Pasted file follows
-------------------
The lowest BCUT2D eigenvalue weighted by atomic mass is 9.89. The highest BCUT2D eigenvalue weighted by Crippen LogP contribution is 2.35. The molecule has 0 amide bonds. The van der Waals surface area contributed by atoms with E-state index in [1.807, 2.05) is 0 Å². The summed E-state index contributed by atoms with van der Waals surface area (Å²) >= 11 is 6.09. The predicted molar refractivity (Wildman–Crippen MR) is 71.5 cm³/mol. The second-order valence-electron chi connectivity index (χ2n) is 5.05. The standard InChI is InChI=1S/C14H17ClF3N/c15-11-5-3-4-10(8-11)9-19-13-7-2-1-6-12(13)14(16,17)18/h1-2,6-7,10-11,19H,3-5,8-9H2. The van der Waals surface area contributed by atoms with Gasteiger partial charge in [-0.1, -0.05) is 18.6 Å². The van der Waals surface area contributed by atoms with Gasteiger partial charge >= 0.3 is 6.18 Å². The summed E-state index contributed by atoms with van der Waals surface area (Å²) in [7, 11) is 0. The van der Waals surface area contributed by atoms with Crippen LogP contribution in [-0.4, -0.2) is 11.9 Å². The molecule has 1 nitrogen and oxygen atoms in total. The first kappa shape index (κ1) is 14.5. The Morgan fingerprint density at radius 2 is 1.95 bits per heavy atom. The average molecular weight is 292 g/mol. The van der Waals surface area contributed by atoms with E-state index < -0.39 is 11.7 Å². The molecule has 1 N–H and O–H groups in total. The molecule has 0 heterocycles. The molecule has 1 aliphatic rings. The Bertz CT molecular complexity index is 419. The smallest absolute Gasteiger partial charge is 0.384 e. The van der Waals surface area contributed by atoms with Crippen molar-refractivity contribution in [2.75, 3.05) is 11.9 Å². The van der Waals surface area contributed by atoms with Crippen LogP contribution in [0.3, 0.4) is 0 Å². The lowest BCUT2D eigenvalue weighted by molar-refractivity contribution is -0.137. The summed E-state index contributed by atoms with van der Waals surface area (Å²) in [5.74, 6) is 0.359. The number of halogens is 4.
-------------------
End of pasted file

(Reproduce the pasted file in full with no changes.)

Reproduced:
The lowest BCUT2D eigenvalue weighted by atomic mass is 9.89. The highest BCUT2D eigenvalue weighted by Crippen LogP contribution is 2.35. The molecule has 0 amide bonds. The van der Waals surface area contributed by atoms with E-state index in [1.807, 2.05) is 0 Å². The summed E-state index contributed by atoms with van der Waals surface area (Å²) >= 11 is 6.09. The predicted molar refractivity (Wildman–Crippen MR) is 71.5 cm³/mol. The second-order valence-electron chi connectivity index (χ2n) is 5.05. The standard InChI is InChI=1S/C14H17ClF3N/c15-11-5-3-4-10(8-11)9-19-13-7-2-1-6-12(13)14(16,17)18/h1-2,6-7,10-11,19H,3-5,8-9H2. The van der Waals surface area contributed by atoms with Gasteiger partial charge in [-0.1, -0.05) is 18.6 Å². The van der Waals surface area contributed by atoms with Gasteiger partial charge >= 0.3 is 6.18 Å². The summed E-state index contributed by atoms with van der Waals surface area (Å²) in [7, 11) is 0. The van der Waals surface area contributed by atoms with Crippen LogP contribution in [-0.4, -0.2) is 11.9 Å². The molecule has 1 nitrogen and oxygen atoms in total. The first kappa shape index (κ1) is 14.5. The Morgan fingerprint density at radius 2 is 1.95 bits per heavy atom. The average molecular weight is 292 g/mol. The van der Waals surface area contributed by atoms with E-state index < -0.39 is 11.7 Å². The molecule has 1 N–H and O–H groups in total. The molecule has 0 heterocycles. The molecule has 1 aliphatic rings. The Bertz CT molecular complexity index is 419. The smallest absolute Gasteiger partial charge is 0.384 e. The van der Waals surface area contributed by atoms with Crippen molar-refractivity contribution in [2.75, 3.05) is 11.9 Å². The van der Waals surface area contributed by atoms with Crippen LogP contribution in [0.3, 0.4) is 0 Å². The lowest BCUT2D eigenvalue weighted by molar-refractivity contribution is -0.137. The summed E-state index contributed by atoms with van der Waals surface area (Å²) in [5.74, 6) is 0.359. The number of halogens is 4.